Wilderness is a great place to climb the rocks and make goofy faces and be with your buddy. And that's as true for a 12-year-old as a 44-year-old.
A wise person, eager to sell outdoor gear, once told me, "There is no bad weather, only inappropriate clothing." When it comes to day hikes in the rain, I'd have to agree.
If I'm just out for an hour or two, I love hiking in a light rain. I love how the smells come out of the earth and the trees, and I like the muffled sounds and the atmosphere of gray and dark. The appropriate clothing is a decent rainjacket that keeps the bulk of the rain off of you, and some fleece underneath the jacket and maybe a warm cap. With that clothing, I'm in great shape and the weather is just fine. Keep moving, stay warm, take it all in.
Hiking is not fun in a seek-shelter downpour, of course, though those minutes tucked under the spruce tree boughs or inside the old barn waiting for the heaviest rain to pass are memorable. I enjoy the kind of rain where you might even leave your hood down for a while. That frees up my ears to hear the sounds, undisturbed by the rustle of the nylon hood on my earlobes.
No place is more moody than the dunes and barrens at the end of Minnesota Point, on the far extension of Duluth. Pictured above is the Superior Entry, reached after 2.5 miles through the old-growth pines, past the ruined lighthouse, and across the barrens that practically shout "Heathcliff!"
Big bonus to hiking in the rain, especially if you tend toward the romantic (that's Romantic, like the Bronte sisters) or despondent: you have the trails to yourself.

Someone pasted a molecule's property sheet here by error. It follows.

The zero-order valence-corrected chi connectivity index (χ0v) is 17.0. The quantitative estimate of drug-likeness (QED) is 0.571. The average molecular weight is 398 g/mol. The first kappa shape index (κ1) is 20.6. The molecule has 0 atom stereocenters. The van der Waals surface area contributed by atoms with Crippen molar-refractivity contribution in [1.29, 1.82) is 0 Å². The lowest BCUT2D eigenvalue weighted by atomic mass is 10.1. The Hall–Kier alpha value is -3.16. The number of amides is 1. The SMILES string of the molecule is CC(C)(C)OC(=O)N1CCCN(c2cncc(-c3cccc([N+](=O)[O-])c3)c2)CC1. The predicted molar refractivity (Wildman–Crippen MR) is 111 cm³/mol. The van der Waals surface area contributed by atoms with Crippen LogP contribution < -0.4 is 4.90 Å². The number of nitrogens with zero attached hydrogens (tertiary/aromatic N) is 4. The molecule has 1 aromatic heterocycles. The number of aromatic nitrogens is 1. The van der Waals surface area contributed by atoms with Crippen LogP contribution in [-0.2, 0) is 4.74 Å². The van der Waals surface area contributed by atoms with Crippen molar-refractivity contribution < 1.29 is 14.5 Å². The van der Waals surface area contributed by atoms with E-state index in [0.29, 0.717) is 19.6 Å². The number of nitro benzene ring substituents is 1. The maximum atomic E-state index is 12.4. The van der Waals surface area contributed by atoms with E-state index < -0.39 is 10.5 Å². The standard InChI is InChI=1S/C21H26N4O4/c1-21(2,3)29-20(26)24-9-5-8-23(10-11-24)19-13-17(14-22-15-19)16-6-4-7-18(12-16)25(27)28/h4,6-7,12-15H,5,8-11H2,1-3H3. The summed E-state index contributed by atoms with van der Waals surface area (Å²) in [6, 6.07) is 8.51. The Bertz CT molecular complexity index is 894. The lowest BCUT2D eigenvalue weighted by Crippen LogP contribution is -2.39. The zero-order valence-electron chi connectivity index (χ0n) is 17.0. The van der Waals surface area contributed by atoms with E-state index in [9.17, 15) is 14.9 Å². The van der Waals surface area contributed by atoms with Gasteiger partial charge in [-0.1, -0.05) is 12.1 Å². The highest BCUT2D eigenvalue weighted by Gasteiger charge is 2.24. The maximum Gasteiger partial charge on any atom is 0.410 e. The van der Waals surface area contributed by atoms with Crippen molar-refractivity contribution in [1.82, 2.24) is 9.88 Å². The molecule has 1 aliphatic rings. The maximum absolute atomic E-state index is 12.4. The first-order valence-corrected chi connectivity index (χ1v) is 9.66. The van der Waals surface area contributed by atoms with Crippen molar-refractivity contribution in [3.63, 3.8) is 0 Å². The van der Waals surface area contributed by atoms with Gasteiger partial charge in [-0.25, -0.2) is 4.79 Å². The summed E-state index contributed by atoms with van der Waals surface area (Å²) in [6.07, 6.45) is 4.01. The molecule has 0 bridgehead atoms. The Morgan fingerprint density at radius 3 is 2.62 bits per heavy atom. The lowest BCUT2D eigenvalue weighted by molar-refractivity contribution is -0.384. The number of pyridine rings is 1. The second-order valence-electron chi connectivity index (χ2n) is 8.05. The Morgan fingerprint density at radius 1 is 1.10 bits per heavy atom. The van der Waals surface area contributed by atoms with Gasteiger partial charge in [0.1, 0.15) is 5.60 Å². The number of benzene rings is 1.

...that our first book, Skiing the North Shore, is a real winner?
Or at least an honorable mention.
It was a pleasant surprise last spring when Skiing the North Shore won the Honorable Mention for the nonfiction/memoir division of the Northeast Minnesota Book Award.
The reason I'm thinking of this now is that we've turned the corner from summer to fall and on to winter. Sales of Camping the North Shore are just about over, and it's time to ramp up the ski season...believe it or not.
Guess which one is me in the photo below. They had just cut off my elaborate thank-you speak, riddled with literary nuances, before I even started.
I should have had my hair done. I guess I really didn't think we'd win anything.
A sign can make all the difference in an outdoor experience. True, off in the deep wilderness, there are no signs and you have to navigate by gut and by map. But in the intermediate zone between civilization and wilderness where most of us recreate, signs are a huge help and comfort.
Yesterday I hiked the Superior Hiking Trail from Beaver Bay to the Split Rock River. This section of trail was built about 20 years ago, and I last walked it fourteen years ago. That hike was for my 30th birthday, a fun treat up the shore in the days before we had young kids. I don't recall the signs at the time, but they must have been there.
It's still a great hike. I really enjoyed being out for a long stretch like this 10 mile trail. The signs that marked the way yesterday were definitely showing signs of aging.
A geologic process called solifluction has made the trailhead sign on County Road 3 bend downhill. Every winter the ground heaves out, and every spring the ground settles down. Out and down results in downhill movement.